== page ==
articles she writes: "When my oldest son first started drawing, he

drew a picture of me as the perfect mom with blonde hair, red cheeks,

a smile, a sun shining brightly, and a warm red heart – Mommy the

Good. On the other side of that very same paper, he drew a second

picture, a different version of me. This one had blue and white

scraggly hair, a zigzag line for a mouth, no sun, and a very cold

green heart. Perhaps most telling is the missing circle which would

have delineated my head, which I feel represented so effectively my

loss of integrity – Mommy the Bad. Never think for a moment that your

children do not notice."

She says that even as a trained and well-educated school psychologist,

she knew she didn’t like what she was doing at times and constantly

was looking for ways to do better. "Parenthood is on-the-job training.

You do have to read, watch things, be in the know. We want to be

comfortable being parents but so many times, you’re really not sure.

But it’s important to have that long-term view. I wanted to make sure

that I was creating good people. You don’t get a chance to do it over

again."

The core of Swift’s philosophy can be summed up in something she calls

the "Law of the Harvest," the idea that you reap what you sow. "It’s

not just about who they are right now. What are your children going to

be like at 16? 25? You want to raise terrific children who will grow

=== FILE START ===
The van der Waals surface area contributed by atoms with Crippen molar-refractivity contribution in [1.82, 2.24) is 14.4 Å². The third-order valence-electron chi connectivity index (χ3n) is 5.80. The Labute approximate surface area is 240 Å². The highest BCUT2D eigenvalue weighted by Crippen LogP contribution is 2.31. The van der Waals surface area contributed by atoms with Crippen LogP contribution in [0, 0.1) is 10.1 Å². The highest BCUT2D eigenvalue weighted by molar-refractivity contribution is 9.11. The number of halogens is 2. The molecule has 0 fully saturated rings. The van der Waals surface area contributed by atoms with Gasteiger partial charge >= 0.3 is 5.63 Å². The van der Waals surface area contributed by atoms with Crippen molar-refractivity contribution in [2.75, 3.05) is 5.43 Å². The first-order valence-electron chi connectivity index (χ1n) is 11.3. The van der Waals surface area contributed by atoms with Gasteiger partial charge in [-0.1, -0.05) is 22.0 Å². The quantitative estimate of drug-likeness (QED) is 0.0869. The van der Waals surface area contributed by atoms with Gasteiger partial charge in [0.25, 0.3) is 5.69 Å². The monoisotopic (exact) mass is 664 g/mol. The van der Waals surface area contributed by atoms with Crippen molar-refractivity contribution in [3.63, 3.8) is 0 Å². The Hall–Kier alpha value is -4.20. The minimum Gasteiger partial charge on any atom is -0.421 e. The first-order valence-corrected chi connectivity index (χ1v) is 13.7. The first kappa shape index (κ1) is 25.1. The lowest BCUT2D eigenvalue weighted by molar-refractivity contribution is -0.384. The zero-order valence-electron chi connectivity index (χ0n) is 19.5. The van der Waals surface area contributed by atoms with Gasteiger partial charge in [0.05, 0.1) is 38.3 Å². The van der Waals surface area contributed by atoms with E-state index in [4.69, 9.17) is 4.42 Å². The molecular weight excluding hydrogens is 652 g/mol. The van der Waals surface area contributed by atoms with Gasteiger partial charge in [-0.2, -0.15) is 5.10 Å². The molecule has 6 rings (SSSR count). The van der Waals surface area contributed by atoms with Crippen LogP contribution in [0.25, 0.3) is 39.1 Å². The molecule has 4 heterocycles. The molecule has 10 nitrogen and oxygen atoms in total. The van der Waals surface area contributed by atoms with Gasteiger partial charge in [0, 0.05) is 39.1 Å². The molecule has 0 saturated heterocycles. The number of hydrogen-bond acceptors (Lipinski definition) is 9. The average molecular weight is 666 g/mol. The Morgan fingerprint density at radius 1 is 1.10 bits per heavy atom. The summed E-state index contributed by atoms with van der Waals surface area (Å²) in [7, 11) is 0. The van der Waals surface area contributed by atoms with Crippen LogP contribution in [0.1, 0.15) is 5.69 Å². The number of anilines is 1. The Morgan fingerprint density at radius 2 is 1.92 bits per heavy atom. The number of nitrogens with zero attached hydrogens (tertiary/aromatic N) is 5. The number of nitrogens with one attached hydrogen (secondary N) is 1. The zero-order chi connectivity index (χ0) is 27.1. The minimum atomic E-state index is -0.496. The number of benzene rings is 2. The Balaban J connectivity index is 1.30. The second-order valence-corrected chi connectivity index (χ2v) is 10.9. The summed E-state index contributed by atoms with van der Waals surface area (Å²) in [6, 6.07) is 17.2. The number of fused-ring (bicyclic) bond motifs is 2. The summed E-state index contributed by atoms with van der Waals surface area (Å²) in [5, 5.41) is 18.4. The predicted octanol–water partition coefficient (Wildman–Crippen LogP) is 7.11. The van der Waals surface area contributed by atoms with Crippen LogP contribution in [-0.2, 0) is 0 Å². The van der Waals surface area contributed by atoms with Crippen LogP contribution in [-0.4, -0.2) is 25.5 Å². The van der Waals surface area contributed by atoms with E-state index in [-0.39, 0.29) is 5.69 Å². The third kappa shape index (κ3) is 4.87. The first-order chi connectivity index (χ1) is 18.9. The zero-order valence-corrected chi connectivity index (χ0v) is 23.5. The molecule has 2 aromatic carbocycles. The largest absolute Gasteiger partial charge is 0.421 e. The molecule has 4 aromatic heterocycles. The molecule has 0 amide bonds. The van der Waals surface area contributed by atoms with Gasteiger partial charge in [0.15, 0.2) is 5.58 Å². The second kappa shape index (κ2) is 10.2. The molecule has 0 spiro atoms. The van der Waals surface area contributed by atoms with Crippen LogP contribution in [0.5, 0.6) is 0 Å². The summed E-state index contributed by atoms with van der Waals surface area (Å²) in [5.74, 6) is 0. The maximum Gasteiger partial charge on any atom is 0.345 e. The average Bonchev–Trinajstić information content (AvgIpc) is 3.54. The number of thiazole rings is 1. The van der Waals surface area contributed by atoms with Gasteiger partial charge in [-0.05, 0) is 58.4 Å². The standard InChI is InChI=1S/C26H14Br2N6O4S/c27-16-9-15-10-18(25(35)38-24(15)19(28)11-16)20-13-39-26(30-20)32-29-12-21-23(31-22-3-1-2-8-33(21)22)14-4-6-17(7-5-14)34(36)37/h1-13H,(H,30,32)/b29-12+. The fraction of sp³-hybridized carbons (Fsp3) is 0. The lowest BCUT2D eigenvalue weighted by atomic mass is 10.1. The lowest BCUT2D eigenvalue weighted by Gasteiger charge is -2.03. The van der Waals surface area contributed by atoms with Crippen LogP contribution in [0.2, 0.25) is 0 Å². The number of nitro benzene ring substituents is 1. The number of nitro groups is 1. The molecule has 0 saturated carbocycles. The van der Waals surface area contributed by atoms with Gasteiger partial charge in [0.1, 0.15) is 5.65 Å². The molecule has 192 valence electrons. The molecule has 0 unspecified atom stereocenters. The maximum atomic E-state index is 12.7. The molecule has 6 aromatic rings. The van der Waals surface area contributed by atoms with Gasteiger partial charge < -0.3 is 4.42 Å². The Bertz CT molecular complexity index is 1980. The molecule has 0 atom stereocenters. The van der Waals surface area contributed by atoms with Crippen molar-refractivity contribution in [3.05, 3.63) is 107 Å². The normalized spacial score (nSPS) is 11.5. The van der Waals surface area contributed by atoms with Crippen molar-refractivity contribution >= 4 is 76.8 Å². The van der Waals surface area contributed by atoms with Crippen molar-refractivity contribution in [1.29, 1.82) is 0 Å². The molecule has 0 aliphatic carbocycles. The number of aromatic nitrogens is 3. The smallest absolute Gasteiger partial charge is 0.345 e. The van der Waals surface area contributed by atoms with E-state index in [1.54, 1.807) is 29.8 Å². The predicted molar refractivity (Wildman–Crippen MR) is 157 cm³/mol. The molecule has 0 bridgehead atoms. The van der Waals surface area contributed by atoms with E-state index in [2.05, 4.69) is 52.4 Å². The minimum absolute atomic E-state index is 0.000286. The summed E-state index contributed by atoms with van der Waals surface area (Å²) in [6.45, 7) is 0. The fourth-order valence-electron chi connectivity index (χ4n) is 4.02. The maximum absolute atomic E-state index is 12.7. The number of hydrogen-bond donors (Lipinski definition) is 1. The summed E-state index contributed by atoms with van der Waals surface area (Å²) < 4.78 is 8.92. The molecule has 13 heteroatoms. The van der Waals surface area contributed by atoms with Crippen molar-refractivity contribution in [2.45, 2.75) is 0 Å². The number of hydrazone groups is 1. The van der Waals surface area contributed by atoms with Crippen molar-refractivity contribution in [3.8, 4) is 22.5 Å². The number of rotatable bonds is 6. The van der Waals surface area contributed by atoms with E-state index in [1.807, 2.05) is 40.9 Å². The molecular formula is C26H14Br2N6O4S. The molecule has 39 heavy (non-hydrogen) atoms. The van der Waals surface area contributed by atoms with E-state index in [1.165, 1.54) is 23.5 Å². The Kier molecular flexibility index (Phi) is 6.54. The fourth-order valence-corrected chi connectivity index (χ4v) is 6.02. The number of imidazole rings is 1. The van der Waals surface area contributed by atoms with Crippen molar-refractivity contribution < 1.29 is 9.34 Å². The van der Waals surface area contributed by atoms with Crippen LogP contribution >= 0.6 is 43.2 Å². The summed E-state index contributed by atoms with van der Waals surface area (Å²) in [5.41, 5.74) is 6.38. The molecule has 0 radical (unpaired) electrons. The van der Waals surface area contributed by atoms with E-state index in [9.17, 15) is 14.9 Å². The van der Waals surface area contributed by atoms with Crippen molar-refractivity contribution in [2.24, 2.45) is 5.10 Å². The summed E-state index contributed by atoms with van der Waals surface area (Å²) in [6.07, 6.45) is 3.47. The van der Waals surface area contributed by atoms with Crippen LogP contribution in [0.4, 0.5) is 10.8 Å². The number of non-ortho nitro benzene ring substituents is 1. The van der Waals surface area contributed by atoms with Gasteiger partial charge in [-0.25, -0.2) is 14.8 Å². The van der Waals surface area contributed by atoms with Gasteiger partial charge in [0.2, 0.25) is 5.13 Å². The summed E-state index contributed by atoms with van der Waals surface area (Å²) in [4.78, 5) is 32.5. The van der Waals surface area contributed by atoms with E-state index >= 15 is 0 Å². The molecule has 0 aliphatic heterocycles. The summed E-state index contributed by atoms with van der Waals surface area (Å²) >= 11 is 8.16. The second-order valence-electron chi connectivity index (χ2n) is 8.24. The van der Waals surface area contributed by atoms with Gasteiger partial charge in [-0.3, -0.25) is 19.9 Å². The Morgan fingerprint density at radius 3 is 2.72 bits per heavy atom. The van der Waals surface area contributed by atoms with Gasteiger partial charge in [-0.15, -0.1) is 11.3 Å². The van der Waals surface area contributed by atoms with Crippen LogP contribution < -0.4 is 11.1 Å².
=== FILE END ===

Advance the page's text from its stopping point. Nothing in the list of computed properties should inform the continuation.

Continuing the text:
up to become terrific adults."

Another tenet of Swift’s beliefs is "how we discipline a child at age

two, at age five, at age nine, plays a significant role in determining

how he drives at 16, how he handles relationships, what kind of spouse

and parent he becomes, in short, how he handles his life. The future

does depend on what we do in the present."

She illustrates the difference between discipline and punishment with

this example: "If a three-year-old rides her tricycle out into the

street, many parents will react by spanking the child or punishing her

by taking her video away. The child cries, but doesn’t really make the

connection that what she did was dangerous. What should happen is the

parent should take her tricycle away and explain why. The message

should be that if you handle a vehicle safely, you can continue

operating it. Handle it badly, and it will be taken away." Swift says

most of us have to rethink how we handle situations like this. "The

concept is simple, but the practice is tough. The unfortunate thing is

that many parents still don’t have the concept."

She says these issues become critical, sometimes literally a matter of

life and death, when the child becomes a teenager. "There are two